Publications and Membership Committee
Lorna M. Campbell, MA (Hons), CMALT – Chair, Publications Committee
Lorna M. Campbell has an academic background in Archaeology and twenty years experience working in the domain of open education technology and interoperability standards. She currently works in the Learning Teaching and Web Division at the University of Edinburgh. Lorna blogs regularly on a wide range of topics relating to open education, technology and history and advises on the use of social media to amplify academic events and initiatives. Lorna is an independent scholar undertaking a research project on the 1797 crew of HMS Indefatigable. Her book, Hornblower’s Historical Shipmates: The Young Gentlemen of Pellew’s Indefatigable, was published in 2016. She writes occasionally for the Port Towns and Urban Cultures research group and was one of the organisers of the 2016 Maritime Masculinities conference. In addition to chairing the Publications Committee, Lorna serves as a member of Council of the Society for Nautical Research. She is also a Trustee of the Association for Learning Technology and Wikimedia UK.
Cathryn Pearce, MEd, MA, PhD, FHEA, FRHistS – Secretary, Publications Committee
Cathryn Pearce teaches maritime and naval history at the Universities of Greenwich and Portsmouth, after having taught at the University of Alaska Anchorage for fifteen years. She holds an MA in History with a Maritime History emphasis from the University of Victoria (Canada) and a PhD in Maritime History from the University of Greenwich. She serves on the founding committee for Greenwich Maritime Centre; as editor for the online, refereed journal Troze for the National Maritime Museum Cornwall; and as Chair of the British Commission for Maritime History. Additionally, she is a Fellow of the Royal Historical Society and the Higher Education Academy. She joined SNR in 2000, becoming a Member of Council and Secretary of the Publications Committee in 2010. She is also on The Mariner’s Mirror Editorial Board and a member of the Navy Records Society. Her book Cornish Wrecking: Reality and Popular Myth, 1700-1860 (2010) led to several TV documentary and radio appearances. She is currently publishing on the history of shipwreck, coastal communities and lifesaving.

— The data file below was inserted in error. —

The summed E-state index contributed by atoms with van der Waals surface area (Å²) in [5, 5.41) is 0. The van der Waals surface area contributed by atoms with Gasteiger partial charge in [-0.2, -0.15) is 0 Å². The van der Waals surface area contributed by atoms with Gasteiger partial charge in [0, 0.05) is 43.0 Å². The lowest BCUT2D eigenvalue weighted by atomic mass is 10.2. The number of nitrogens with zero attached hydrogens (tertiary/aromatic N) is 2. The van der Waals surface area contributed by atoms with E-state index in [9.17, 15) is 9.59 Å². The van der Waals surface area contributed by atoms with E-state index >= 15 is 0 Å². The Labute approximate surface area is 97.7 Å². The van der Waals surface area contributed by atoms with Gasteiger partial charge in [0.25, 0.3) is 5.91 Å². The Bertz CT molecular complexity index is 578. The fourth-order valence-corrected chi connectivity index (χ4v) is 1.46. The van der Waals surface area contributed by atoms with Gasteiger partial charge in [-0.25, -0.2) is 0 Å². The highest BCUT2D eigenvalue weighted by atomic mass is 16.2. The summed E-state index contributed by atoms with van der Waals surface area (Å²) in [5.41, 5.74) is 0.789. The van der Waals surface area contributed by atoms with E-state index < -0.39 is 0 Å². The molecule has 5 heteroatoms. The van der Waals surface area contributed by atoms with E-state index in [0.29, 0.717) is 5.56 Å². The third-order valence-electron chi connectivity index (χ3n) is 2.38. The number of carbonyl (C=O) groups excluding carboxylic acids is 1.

Martin Bellamy, BSc, PhD, FSNR – Hon. Editor, The Mariner’s Mirror
Martin Bellamy originally trained as a naval architect and worked at the Belfast shipyard of Harland & Wolff. He subsequently took up a career in museums and is currently the Research and Curatorial Manager at Glasgow Museums. He has a PhD in history from the University of Glasgow where he also serves as an Honorary Teaching Fellow. He has written a number of books and articles on cultural aspects of shipping and shipbuilding, including The Golden Years of the Anchor Line (Glasgow 2011), Christian IV’s Navy: A Political and Administrative History of the Danish Navy 1596-1648 (Leiden & Boston, 2006) and The Shipbuilders: An Anthology of Scottish Shipyard Life (Edinburgh, 2001). He has been a member of the SNR since 1991. He has been a member of the editorial board of The Mariner’s Mirror since 2006, was Reviews Editor from 2010 -2013 and Honorary Editor since 2013.
Nigel Blanchford– Editor, Topmasts
Nigel Blanchford is retired, having worked for ten years as a Development Officer for the Heritage Lottery Fund, mostly in the East of England. Before that he was a Local Government Officer, having worked for Cambridgeshire and Peterborough in community education. He has a life-long engagement with the Royal Navy, as the son of a serving Engineer Officer, as a serving officer (for a very short period), and through other close family links. He also worked for the Decca Navigator and Survey Companies, on what was in those days high accuracy position fixing equipment for the offshore industries and European navies. He joined SNR in 2010 and was one of Hon Secretary Byrne McLeod’s team of abstract writers before taking the job of Editor of Topmasts at the end of 2014. He has a wide interest in maritime matters.
James Davey, M.St, PhD